The validity of these countries would be established only if other countries recognized them.  None do.  One can read all the principles of International Law starting with Grotius and finally come to the conclusion that countries are recognized when they demonstrate control over and the ability to protect their territory. Neither country can do either.

Most everyone today concedes neither Spain nor Mexico exercised more than minimal control over the territory ultimately ceded to the United States.

The Russian American trading company established a full-fledged Russian settlement in northern California.  Spain couldn't stop them in 1812 and Mexico couldn't expel them.  The Russians voluntarily left in 1842 but only when the settlement was no longer profitable. 

Had Mexico retained nominal claim to California when gold was discovered, there would have been a long line of invaders including England, France, Russia, and of course the United States.  We know from the subsequent French invasion that Mexico could not have repelled any of them. 

In 1862, with America embroiled in the Civil War France invaded Mexico and installed an random Austrian nobleman as emperor.  Mexicans courageously resisted and actually won a battle at Puebla.  We celebrate that victory on their behalf every Cinco de Mayo. 

At the conclusion of the Civil War, America reasserted the Monroe Doctrine and assisted Mexico in forcing the French to leave.  We often express our gratitude for French aid during our Revolutionary War.  It would be a pleasant surprise to have some Mexican gratitude for our help in booting out the French.

3.  Mexico wanted the war with America. Mexican politicians engaged in escalating rhetoric and actions that helped provoke the war. They thought the war would be fought in the area around Texas and that they would win.  Their goal was to reclaim Texas and parts of the former Spanish Empire.   Mexico wanted to reclaim Florida, New Orleans and the rest of what we know as the Louisiana Purchase. 

Here is where we get a glimpse at just how capricious our two nations’ boundaries were.   Spain originally claimed Florida but lost it to England in the French and Indian War.  To compensate its ally, France gave Spain all of Louisiana, including New Orleans.  It was during Spain's rule that most of the "French Quarter" was built.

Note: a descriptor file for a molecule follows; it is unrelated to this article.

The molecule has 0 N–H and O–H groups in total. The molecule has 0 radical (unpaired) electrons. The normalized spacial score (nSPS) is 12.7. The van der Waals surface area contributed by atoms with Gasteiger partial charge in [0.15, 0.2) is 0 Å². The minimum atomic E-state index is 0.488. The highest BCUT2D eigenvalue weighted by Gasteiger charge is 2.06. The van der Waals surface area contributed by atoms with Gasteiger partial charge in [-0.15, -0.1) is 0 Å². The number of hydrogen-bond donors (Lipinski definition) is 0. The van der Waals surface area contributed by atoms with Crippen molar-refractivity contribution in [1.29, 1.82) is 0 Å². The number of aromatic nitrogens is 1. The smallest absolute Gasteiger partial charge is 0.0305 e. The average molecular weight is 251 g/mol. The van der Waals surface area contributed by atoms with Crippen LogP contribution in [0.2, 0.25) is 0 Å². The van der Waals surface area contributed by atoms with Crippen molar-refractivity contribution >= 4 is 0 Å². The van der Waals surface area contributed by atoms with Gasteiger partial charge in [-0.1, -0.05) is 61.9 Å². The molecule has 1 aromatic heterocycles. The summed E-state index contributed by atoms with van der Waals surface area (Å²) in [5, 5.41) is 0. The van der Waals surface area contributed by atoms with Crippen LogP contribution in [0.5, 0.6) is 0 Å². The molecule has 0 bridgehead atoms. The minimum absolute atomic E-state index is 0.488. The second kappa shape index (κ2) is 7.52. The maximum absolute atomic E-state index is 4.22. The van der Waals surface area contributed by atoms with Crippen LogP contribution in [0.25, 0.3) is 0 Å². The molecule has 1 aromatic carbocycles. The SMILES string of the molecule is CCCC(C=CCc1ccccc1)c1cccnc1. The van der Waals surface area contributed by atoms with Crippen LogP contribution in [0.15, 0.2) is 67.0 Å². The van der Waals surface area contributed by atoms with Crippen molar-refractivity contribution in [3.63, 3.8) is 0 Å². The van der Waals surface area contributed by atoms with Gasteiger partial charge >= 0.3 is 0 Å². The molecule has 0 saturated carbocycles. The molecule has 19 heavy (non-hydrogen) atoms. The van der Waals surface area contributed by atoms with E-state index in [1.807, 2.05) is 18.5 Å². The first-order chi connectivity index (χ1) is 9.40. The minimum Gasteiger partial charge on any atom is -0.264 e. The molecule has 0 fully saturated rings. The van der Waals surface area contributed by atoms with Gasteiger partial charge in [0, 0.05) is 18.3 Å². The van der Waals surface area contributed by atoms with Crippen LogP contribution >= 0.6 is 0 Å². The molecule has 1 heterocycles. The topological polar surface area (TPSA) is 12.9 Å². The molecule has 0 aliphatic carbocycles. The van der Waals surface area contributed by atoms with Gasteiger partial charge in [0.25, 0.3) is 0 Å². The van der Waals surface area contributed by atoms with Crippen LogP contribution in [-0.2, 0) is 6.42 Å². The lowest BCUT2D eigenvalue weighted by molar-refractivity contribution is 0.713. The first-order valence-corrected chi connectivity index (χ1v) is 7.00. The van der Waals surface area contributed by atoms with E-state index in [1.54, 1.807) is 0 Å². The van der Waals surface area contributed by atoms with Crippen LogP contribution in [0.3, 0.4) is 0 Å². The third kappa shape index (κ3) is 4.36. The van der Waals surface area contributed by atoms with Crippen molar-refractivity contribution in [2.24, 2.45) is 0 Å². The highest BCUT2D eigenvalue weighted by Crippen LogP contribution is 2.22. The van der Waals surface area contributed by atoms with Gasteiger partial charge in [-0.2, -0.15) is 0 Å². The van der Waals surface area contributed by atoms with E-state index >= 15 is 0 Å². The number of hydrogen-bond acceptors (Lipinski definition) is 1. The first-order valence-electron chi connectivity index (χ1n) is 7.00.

We have to keep our eye on the ball now. With American independence, England abandoned Florida and Spain reoccupied her.  Spanish rule lasted till 1818 when Andrew Jackson exceeded his orders and invaded Florida.

Meanwhile, France decided that New Orleans would be helpful in defending its sugar rich cash cow, Haiti.  In two secret treaties, Napoleon reacquired Louisiana in return for supporting Spain's favored rulers for various Italian principalities and the Grand Duchy of Tuscany. The treaties were signed in 1800 and 1801.

When the Haitian revolt succeeded, France needed money to replace its lost sugar revenue.  Napoleon got his money by selling us Louisiana in 1803.  The agreement was formally implemented 26 days after Spain formally returned Louisiana to France.

Most of the decisions about North American borders were made by Europeans.  They were made to serve European interests and were influenced primarily by events in Europe.  We see a similar situation in the Middle East.  After WW I, Europeans drew new boundaries and created new quite arbitrary countries in the process.  Virtually everyone agrees that the ethnic and religious violence in the area is inflamed by the hubris of European imperialist mapmakers.  We will see more conflict till these borders are made rational.  There's no reason for ancestors to have respected the work of European mapmakers who divvied up the New World.  There was every reason to make sense of the positioning of our two countries.

The border between Mexico and America now is well established and universally recognized.  It is in the interest of both countries that the border be respected and protected.  A border wall does both.